Aviation training and “old fartism”

As we noted last week (Are there limits to simulator training?), Paul Bertorelli had written an interesting post about the limits of simulator training and in a follow-up post, he noted that he had since received a trickle of (interesting) email about his original post. He noted that one email was from:

….a long-time contributor railing about the inadequacies of modern training and, especially the alarming attitude of some pilots who rely entirely on cutting-edge systems, never giving a second thought to the underlying skills required to survive if those systems fail. He was talking about over reliance on glass and GPS, but it could be any cutting-edge system in the modern airplane

Paul then wrote that we have been having such conversations or debates for about 200 years now. In other words, the debate over simulator training and its limits is just another chapter in the classic confrontation between the traditionalists and the modernists.

However, Paul then asked how you can tell if:

…your insistence that the old way of doing things is a vital primary skill or if you’re just clinging to some ancient procedure in defiance of progress that has rendered it obsolete. In other words, you’ve crossed the line into old fartism.

He then gave two examples of what he viewed as “old fartism” in aviation. First, he noted that not too long after GPS approaches became common, he stopped bothering with NBD approaches on instrument proficiency checks. The reason? GPS approaches are much more accurate and safer plus it required more time to teach. Hence, he dropped NDB approaches – unless a pilot insisted on learning them and had the time.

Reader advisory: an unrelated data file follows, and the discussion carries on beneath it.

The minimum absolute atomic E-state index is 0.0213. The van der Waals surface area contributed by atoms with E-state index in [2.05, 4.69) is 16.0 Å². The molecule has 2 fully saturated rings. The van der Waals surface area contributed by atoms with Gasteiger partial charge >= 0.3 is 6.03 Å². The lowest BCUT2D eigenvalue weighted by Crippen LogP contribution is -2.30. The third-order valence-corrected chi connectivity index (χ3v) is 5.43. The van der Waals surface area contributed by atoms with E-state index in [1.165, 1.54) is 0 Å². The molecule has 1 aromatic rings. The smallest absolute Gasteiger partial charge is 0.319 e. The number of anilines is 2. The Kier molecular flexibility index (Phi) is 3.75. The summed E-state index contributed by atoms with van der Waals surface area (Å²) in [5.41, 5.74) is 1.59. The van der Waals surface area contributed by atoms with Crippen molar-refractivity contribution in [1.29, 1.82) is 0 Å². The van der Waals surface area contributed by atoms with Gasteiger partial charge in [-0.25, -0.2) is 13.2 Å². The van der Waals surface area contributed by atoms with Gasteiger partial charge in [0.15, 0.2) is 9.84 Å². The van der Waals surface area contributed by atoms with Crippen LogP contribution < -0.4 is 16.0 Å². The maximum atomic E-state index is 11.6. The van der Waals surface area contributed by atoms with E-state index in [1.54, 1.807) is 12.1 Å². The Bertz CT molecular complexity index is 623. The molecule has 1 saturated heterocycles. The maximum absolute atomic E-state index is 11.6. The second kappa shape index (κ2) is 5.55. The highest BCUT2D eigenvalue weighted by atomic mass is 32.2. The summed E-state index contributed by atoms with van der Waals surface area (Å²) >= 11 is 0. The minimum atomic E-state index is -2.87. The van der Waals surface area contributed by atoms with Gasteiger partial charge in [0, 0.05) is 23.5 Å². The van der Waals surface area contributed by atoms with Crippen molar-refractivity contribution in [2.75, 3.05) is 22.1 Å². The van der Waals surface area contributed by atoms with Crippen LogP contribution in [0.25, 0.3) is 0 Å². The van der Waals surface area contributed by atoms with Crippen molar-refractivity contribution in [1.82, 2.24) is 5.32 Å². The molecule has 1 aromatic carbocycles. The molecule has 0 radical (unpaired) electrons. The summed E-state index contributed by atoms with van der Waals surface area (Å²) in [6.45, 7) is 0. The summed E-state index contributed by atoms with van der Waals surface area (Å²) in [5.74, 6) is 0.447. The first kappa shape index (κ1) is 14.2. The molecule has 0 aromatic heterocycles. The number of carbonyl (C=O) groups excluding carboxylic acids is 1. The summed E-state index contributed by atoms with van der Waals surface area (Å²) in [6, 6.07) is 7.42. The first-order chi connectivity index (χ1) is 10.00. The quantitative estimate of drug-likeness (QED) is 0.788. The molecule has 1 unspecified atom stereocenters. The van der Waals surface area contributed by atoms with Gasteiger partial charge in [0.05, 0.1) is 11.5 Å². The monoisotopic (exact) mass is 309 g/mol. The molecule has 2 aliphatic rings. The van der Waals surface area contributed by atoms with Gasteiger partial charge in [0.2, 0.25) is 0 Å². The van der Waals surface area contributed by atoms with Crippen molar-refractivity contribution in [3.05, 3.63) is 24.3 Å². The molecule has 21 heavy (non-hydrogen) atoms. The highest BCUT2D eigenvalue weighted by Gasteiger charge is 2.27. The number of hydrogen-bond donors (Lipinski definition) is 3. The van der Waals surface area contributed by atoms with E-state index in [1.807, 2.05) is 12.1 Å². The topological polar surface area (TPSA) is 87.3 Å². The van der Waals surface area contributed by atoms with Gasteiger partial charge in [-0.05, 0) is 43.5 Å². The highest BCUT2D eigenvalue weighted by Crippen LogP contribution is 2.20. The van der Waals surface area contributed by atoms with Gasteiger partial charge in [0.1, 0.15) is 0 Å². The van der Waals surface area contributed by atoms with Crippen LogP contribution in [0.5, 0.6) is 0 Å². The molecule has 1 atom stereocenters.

Paul also added:

Then there’s the dead reckoning fantasy. We still spend time teaching primary students to plot a course and build a nav log, something that few will ever use. Maybe none will ever use. It’s a warm and familiar process that we imagine to be a fundamental airman skill — but we don’t use it, so why teach it?

At the end of his post, Paul pointed out that an astonishing 58% Skylane accidents relate to runway loss of control – mainly on landings. His point? Learning “silly stuff” like dead reckoning does build some aviation skills, but it gets in the way of spending time on learning the stuff that really matters – like basic aircraft control, basic instrument work and of course landings. Important points worth thinking about.

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